ELIGIBLE by Curtis Sittenfeld

Imitation, they say, is the greatest form of flattery. And so the decision by Harper Collins to commission well known modern authors to rewrite six of Jane Austen's novels would seem to be a winner. On looking at reviews of the first three modernised novels - Emma, Sense and Sensibility,  and Northanger Abbey, this would appear to not be the case. Mixed reviews probably an understatement. This one, however, which in case you hadn't figured it out by the title, is Pride and Prejudice revisited, and is a marvellous read, overall favourably reviewed too by the good and the great of the book review world.

The P and P story is so well known, having made it to TV and film in many different versions, that we all have in our mind's eye how we visualise the characters to be. So naturally, we are constantly going to be making comparisons with the original story, and all the remakes since. But that is half of the fun of reading this - comparing and contrasting. Like being with an old friend who has modified and been modified over the years.

A number of things are different however. Firstly the setting. Not England at all,  but present day Cincinnati, Ohio where the author comes from. Mr and Mrs Bennet live in a nice suburb, in a very large inherited family home, with the three younger daughters - Mary, Kitty and Lydia. Mary is doing yet another on line degree; Kitty and Lydia as self obsessed and mischievous as they were 200 years ago.  Liz and Jane are 38 and 40 respectively, have successful careers and live in New York, Liz hopelessly in love with modern day rat Jasper Wickes, and single Jane going through a donor insemmination process. The Bennets' dire financial situation only comes to light when Liz and Jane return to Cincinnati after their father has open heart surgery. Next door to the Bennets live, surprise, the Lucas's and Charlotte of course. Mr Collins turns up in the form of a 'cousin' and IT nerd from Silicone Valley. Darcy and Bingley naturally, being the most desired men in the piece, have been recreated as surgeons who have taken up important positions at the local hospital. Chip Bingley made an interesting decision  a year or two before the story begins to go on the reality TV show 'Eligible' -  you guessed it - 'The Bachelor' renamed. Such a clever little plot device.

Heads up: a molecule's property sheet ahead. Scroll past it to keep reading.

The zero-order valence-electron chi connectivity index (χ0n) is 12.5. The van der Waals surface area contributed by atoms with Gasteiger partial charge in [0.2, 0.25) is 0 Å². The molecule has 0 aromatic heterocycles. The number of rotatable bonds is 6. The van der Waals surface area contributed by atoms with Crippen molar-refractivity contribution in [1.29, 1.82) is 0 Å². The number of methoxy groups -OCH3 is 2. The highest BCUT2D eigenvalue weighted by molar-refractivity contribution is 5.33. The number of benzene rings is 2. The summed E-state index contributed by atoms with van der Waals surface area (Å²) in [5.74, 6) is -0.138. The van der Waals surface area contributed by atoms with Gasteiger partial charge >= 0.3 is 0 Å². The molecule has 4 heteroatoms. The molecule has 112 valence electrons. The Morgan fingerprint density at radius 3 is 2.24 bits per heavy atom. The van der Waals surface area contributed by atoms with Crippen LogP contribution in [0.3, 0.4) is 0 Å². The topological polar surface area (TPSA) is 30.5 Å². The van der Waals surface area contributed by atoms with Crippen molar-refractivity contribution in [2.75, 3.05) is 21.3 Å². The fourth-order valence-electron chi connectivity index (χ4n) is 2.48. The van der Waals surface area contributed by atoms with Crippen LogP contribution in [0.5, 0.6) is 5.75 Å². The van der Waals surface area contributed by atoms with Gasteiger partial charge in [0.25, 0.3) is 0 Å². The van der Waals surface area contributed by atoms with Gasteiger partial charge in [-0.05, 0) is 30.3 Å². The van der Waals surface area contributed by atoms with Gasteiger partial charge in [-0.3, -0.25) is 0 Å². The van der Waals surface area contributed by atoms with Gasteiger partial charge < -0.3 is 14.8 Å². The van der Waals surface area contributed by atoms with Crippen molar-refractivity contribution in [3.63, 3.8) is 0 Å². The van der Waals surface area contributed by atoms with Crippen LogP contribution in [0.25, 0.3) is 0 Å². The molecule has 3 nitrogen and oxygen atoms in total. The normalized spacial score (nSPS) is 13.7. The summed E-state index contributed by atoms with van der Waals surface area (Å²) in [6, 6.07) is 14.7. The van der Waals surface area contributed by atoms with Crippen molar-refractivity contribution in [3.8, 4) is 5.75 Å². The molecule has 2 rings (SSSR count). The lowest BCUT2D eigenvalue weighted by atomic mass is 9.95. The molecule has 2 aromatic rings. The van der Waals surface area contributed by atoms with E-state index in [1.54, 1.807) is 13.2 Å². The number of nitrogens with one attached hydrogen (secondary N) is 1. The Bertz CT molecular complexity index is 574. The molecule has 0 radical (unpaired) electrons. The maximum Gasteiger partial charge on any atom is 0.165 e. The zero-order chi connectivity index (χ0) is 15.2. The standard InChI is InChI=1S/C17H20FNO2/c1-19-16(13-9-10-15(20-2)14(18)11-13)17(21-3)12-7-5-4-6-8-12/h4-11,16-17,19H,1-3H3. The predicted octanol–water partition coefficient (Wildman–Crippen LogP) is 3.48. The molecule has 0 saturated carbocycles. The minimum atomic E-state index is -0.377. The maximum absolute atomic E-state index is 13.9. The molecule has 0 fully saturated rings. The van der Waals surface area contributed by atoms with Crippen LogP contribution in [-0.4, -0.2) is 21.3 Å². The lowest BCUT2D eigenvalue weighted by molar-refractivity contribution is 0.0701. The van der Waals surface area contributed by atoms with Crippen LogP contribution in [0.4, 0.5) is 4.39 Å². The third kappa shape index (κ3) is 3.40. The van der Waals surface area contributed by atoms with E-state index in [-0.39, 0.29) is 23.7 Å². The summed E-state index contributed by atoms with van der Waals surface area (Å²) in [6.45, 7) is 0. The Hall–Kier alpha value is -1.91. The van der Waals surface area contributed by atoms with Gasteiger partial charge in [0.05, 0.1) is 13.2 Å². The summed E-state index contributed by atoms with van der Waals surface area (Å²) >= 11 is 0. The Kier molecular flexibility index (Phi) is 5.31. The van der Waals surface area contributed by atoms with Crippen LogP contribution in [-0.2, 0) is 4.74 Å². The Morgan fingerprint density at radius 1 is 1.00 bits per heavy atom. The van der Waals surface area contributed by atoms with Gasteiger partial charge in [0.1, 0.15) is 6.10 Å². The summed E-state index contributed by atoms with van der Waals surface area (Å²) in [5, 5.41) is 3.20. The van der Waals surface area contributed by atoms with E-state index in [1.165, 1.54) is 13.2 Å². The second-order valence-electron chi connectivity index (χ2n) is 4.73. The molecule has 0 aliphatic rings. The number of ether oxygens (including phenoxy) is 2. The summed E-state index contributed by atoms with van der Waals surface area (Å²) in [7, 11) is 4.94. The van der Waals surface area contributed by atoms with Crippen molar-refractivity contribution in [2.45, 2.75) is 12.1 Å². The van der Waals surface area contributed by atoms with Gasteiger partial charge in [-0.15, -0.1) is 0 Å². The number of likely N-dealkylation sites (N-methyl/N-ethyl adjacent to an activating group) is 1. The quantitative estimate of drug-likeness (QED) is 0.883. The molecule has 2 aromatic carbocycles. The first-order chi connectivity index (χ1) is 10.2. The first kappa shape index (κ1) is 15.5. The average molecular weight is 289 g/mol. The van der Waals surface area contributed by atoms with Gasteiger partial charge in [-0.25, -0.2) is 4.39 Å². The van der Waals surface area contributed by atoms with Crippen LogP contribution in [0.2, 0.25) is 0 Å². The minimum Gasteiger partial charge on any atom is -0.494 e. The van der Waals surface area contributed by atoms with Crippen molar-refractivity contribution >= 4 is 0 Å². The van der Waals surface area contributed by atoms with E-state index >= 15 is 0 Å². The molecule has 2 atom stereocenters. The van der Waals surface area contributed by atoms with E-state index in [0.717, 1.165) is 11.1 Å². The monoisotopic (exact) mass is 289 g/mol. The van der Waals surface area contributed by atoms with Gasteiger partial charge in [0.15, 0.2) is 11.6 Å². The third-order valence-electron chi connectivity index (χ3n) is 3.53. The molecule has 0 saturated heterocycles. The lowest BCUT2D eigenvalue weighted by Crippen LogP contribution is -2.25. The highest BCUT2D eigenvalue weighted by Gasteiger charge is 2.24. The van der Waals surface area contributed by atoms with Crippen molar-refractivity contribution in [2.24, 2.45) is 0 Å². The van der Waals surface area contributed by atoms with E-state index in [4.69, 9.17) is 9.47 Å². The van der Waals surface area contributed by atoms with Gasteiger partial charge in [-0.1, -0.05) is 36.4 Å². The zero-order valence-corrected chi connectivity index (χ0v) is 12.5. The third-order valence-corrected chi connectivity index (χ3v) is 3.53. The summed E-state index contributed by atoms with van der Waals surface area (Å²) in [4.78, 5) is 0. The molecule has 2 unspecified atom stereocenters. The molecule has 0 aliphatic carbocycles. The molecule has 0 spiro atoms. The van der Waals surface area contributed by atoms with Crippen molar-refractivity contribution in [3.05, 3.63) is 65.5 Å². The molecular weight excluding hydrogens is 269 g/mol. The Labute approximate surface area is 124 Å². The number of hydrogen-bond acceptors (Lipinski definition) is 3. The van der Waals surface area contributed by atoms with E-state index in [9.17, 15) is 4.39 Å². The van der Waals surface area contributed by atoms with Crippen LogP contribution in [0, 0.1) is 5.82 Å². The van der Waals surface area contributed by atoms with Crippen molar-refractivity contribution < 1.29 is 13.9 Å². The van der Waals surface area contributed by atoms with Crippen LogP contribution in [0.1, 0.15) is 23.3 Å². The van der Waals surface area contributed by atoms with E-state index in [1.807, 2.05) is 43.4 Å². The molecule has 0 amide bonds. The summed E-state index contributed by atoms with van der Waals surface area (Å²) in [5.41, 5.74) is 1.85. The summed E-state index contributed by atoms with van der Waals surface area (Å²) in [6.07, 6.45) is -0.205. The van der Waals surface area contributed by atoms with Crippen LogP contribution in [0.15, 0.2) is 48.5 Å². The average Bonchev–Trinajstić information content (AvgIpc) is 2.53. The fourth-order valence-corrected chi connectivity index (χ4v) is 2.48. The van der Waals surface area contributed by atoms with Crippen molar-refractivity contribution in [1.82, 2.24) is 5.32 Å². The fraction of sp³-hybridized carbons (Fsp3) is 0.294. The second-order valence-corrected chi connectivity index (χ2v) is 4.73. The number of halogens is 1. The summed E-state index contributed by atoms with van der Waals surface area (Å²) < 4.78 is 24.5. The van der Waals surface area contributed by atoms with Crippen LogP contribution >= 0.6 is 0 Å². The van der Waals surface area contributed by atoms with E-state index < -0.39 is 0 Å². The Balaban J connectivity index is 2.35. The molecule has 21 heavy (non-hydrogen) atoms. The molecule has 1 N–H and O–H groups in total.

Aaah, the search for true love takes a many and varied form indeed. Even though the time difference is 200 years, the story is as timeless as ever. Reality TV, sperm donors, Cross Fit, friends with benefits, yoga, transgender, racism and bigotry, insect infestations - all the bits and pieces that are part of the modern chaotic world we live in are all here. The author is very clever with how she has kept the core story, and yet changed, tweaked and shifted that story into a very relevant, modern and easily relatable novel. The dialogue does not sparkle as much as Jane Austen's, at times I did have trouble finding the chemistry between Liz (I kept calling her Lizzie, such a nicer name) and Darcy, some of the plot developments were insane, but in the end I didn't really care. Because it is all such an entertainment, such a romp, and so delicious to escape into. Oh and one more thing, you must, absolutely must, read it with a glass of wine in hand. It is just that much better!

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